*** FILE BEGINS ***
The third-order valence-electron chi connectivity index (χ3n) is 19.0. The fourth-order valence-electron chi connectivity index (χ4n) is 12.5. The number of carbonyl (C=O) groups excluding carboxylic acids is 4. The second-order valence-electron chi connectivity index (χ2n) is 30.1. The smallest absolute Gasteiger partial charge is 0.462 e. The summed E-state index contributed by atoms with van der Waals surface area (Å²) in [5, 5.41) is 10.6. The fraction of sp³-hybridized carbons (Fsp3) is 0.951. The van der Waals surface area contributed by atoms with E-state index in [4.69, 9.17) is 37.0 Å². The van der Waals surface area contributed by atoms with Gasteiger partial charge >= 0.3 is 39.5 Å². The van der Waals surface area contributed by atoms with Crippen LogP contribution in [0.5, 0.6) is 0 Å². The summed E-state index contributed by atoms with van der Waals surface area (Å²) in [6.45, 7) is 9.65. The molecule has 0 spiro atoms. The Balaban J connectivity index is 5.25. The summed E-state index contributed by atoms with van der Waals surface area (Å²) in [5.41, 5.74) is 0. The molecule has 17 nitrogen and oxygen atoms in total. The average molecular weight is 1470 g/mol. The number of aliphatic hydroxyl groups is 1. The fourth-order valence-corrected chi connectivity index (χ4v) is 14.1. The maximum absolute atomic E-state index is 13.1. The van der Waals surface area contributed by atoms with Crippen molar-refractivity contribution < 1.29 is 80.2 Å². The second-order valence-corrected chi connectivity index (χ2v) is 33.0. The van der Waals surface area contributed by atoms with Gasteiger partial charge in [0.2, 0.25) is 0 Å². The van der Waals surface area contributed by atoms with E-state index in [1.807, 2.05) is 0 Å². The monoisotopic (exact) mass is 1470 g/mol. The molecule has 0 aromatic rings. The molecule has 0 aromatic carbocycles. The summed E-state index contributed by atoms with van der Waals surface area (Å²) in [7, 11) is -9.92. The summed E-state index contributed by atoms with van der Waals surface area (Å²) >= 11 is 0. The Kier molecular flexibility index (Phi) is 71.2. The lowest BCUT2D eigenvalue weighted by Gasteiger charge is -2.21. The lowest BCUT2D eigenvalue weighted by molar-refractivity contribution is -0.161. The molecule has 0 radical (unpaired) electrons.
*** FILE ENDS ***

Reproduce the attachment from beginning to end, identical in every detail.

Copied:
The third-order valence-electron chi connectivity index (χ3n) is 19.0. The fourth-order valence-electron chi connectivity index (χ4n) is 12.5. The number of carbonyl (C=O) groups excluding carboxylic acids is 4. The second-order valence-electron chi connectivity index (χ2n) is 30.1. The smallest absolute Gasteiger partial charge is 0.462 e. The summed E-state index contributed by atoms with van der Waals surface area (Å²) in [5, 5.41) is 10.6. The fraction of sp³-hybridized carbons (Fsp3) is 0.951. The van der Waals surface area contributed by atoms with E-state index in [4.69, 9.17) is 37.0 Å². The van der Waals surface area contributed by atoms with Gasteiger partial charge >= 0.3 is 39.5 Å². The van der Waals surface area contributed by atoms with Crippen LogP contribution in [0.5, 0.6) is 0 Å². The summed E-state index contributed by atoms with van der Waals surface area (Å²) in [6.45, 7) is 9.65. The molecule has 0 spiro atoms. The Balaban J connectivity index is 5.25. The summed E-state index contributed by atoms with van der Waals surface area (Å²) in [5.41, 5.74) is 0. The molecule has 17 nitrogen and oxygen atoms in total. The average molecular weight is 1470 g/mol. The number of aliphatic hydroxyl groups is 1. The fourth-order valence-corrected chi connectivity index (χ4v) is 14.1. The maximum absolute atomic E-state index is 13.1. The van der Waals surface area contributed by atoms with Crippen molar-refractivity contribution < 1.29 is 80.2 Å². The second-order valence-corrected chi connectivity index (χ2v) is 33.0. The van der Waals surface area contributed by atoms with Gasteiger partial charge in [0.2, 0.25) is 0 Å². The van der Waals surface area contributed by atoms with E-state index in [1.807, 2.05) is 0 Å². The monoisotopic (exact) mass is 1470 g/mol. The molecule has 0 aromatic rings. The molecule has 0 aromatic carbocycles. The summed E-state index contributed by atoms with van der Waals surface area (Å²) in [7, 11) is -9.92. The summed E-state index contributed by atoms with van der Waals surface area (Å²) >= 11 is 0. The Kier molecular flexibility index (Phi) is 71.2. The lowest BCUT2D eigenvalue weighted by Gasteiger charge is -2.21. The lowest BCUT2D eigenvalue weighted by molar-refractivity contribution is -0.161. The molecule has 0 radical (unpaired) electrons.